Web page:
Starting from the top and in the context of this article SCM is the acronym for Source Code Management. The purpose of this article is to give a high-level introduction into the area of SCM and in particular how this can be setup for working on Dynamics 365 implementations.

If you are interested more in Git specifically there probably is no better resource than the free eBook written by Scott Chacon and Ben Straub available on the main Git website. The rest of this post is more of a high-level comparison between Git and DevOps in the Dynamic 365 world.

The tools we can use vary from open source like GIT to commercial products like TFS and even the once very popular visual source safe product. These tools are effectively version control systems for code repositories so that we can track and make changes to files.

Perhaps the two most common version control products we see today for software development are GIT and Team Foundation Version Control (TFVC) aka. TFS. The latter now being referred to as DevOps for the rest of this article. These two are not in direct competition, in fact Microsoft state that GIT should be used for version control not TFVC unless you need the centralised features included within TFVC. GIT is the default repository type in DevOps.

Microsoft has embraced GIT to the point where in 2013 it was introduced within DevOps as a repository type and within Visual Studio 2013 where it was integrated within the IDE. This means we can do our extensions/coding as normal within Visual Studio and use this when we wish to check in code to a GIT repository rather than using perhaps other tool options:

  • TortoiseGit
  • GIT Bash
  • GIT Command Line

Ultimately, that decision typically comes down to the developer preferred tool, as they all will achieve the same end result which is to clone a repo locally from the server, view history, revert code changes, make branches, commit changes, pull requests and everything in between. Though remember with GIT, every developer is in fact its own GIT server instance because it a decentralised approach which means if the master code was ever lost on the server, both the code and change history can be recovered from the developer clone.

The most basic difference between the two is that TFVC is centralised and GIT is distributed. The advantage of distributed is that developers only need access to the centralised repository to sync changes. All other operations like branching, commits, merging can be done locally on the developer machine with no internet connection.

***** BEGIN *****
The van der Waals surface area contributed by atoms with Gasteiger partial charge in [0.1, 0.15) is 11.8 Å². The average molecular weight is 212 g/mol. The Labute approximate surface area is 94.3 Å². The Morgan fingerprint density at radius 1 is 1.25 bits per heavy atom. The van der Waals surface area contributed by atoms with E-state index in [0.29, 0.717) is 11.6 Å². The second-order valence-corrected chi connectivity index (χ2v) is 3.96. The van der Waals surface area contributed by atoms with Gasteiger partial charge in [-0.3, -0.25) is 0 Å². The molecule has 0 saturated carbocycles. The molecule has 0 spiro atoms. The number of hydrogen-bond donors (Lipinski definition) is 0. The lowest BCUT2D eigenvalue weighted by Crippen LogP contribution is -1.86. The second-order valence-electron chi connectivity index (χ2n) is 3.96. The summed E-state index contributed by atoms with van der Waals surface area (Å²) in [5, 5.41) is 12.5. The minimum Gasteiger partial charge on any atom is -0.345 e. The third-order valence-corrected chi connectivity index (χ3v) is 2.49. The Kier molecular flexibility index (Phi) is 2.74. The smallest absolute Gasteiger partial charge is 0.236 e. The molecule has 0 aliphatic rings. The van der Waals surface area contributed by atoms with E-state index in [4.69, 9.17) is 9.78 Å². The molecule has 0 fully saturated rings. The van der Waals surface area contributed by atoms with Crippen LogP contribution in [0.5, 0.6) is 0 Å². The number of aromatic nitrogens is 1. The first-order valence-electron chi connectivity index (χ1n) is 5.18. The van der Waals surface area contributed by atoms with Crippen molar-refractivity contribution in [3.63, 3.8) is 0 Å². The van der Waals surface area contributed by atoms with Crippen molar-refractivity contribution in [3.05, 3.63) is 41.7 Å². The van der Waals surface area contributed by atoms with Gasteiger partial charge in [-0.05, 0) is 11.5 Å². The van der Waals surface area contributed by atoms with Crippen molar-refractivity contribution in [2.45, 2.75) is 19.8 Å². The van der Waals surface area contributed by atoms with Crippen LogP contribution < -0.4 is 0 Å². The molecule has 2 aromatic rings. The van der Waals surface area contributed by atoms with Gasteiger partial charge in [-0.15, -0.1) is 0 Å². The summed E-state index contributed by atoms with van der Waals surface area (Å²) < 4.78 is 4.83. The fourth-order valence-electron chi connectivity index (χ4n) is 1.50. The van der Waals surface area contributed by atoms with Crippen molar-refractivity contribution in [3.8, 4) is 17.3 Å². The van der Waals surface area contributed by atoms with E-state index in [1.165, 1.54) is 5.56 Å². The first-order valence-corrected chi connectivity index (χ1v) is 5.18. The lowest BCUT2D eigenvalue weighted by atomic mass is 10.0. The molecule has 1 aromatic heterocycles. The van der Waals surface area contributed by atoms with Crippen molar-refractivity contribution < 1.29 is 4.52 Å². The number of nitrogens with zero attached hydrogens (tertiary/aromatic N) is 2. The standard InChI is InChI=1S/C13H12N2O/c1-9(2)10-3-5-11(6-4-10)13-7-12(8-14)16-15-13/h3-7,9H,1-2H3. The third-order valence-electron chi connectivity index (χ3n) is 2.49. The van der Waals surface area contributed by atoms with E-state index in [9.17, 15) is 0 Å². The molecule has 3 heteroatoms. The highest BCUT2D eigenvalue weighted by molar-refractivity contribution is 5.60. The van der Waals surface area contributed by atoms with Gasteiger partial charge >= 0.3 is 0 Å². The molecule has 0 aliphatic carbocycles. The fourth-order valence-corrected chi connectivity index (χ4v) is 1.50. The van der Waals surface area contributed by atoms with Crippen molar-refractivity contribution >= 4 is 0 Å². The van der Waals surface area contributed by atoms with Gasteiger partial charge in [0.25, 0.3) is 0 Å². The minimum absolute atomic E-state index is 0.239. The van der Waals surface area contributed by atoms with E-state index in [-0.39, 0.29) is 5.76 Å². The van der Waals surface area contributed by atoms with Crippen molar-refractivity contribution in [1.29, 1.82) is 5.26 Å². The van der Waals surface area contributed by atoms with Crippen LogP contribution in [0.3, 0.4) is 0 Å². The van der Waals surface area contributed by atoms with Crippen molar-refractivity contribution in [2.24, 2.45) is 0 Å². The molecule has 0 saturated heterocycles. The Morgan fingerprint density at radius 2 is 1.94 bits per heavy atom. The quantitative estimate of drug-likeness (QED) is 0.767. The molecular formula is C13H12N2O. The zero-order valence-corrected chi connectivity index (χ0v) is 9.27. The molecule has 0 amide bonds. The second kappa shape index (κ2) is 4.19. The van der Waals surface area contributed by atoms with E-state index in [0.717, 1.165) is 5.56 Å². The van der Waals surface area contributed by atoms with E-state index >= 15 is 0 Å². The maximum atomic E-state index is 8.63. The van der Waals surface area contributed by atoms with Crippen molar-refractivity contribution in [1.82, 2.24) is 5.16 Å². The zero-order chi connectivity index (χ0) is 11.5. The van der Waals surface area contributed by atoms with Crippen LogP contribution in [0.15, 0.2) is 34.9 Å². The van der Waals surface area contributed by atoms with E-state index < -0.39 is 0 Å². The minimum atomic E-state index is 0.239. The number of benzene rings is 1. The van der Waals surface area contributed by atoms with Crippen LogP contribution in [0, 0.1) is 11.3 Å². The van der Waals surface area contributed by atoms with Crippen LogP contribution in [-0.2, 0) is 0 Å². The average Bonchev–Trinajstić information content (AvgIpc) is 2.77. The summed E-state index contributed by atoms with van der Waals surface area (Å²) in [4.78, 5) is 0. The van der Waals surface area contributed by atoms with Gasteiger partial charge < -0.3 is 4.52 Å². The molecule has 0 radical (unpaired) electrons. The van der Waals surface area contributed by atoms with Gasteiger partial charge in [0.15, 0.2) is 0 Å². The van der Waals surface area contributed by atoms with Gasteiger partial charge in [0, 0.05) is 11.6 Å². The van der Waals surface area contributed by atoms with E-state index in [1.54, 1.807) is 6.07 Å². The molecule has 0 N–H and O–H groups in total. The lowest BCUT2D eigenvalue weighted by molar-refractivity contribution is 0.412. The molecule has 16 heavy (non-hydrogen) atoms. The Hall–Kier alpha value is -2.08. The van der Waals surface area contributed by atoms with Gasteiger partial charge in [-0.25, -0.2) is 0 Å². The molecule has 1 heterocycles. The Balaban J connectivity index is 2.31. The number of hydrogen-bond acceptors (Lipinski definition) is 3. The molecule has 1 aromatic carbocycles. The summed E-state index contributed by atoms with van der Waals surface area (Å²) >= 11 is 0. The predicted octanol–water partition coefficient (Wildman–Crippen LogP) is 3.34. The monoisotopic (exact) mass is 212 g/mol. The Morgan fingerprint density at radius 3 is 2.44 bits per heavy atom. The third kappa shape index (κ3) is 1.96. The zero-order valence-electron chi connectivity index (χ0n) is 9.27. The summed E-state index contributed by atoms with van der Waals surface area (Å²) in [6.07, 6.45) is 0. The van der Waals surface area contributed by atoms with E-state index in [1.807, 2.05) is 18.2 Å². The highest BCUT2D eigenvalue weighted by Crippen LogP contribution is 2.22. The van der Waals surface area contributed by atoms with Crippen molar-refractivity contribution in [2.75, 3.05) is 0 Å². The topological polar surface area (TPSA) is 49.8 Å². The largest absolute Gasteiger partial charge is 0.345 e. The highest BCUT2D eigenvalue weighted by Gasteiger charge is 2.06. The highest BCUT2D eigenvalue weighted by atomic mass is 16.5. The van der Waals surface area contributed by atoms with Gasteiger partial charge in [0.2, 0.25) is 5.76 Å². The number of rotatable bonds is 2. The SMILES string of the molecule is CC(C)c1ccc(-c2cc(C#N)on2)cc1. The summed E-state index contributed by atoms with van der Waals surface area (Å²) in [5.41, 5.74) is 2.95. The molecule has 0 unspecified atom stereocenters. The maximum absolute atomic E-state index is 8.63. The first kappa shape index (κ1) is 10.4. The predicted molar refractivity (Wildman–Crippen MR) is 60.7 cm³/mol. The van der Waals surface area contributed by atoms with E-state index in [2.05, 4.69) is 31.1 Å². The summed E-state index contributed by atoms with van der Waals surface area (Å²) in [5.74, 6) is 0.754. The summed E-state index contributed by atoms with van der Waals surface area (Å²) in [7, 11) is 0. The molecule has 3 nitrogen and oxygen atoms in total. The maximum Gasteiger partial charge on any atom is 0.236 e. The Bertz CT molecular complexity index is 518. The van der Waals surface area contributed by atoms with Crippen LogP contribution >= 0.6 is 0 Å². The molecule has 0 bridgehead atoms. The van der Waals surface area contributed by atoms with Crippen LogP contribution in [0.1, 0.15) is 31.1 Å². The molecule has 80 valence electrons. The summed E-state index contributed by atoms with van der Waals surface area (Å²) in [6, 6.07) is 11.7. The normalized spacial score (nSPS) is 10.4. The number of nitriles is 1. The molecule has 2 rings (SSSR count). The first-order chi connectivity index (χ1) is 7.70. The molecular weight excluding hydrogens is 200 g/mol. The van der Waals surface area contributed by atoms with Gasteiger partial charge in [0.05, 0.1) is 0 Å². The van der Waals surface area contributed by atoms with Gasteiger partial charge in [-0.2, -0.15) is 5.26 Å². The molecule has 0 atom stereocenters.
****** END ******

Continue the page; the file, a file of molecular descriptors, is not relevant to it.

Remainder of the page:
The purists out there will no doubt say that the Command Line and GIT Bash (Unix type shell) are the best option over using GUI tools. The general consensus when learning GIT is to at least start out with the command-line then move to GUI tools later if you wish as that gives a deeper understanding of the process. Ultimately there are some operations that can only be done by command line/Bash especially if you get conflicts or other errors. I’ll leave this decision with you.

DevOps and Git Perfect Combination

By combining DevOps with GIT we get the very best of both worlds:

  • Excellent Version Control System
  • CI/Build Automation
  • Project Management Tool/Sprint Planning
  • Ability to link code changes to a specific story

Whilst we could use DevOps as the code repository and version control system, it is now mostly discouraged as the version control offered by GIT is far better. Of course, unlike previous versions of Visual Studio where you could only use the version control IDE with TFS this has now been opened up which means that Visual Studio can work with other GIT servers such as hosted GitHub or your own dedicated Git Server. DevOps doesn’t even have to be used if you don’t need or want to use it.

CRM Dynamics Setup

Whether on-premise or online all we have to do is setup GIT as the version control repository type within DevOps and then browse to this URL from within Visual Studio as normal. The typical DevOps scenario:

  • Setup a GIT Repository for version control within TFS

For the .NET code and unpacked CRM solution XML files

  • Use DevOps for the sprints, user stories and for the continuous integration (Build definitions) along with being the main interface for browsing code, adding branches to sprint stories etc

Link: Managing multiple CRM solution development pipelines in parallel (change control, merging) and ALM.

If looking for setting up Visual Studio with GitHub or Visual Studio online this is a good article. This article was also a good reference on GIT.

Much more to come on this subject and more detailed articles to be written on change control within the Dynamics 365 space.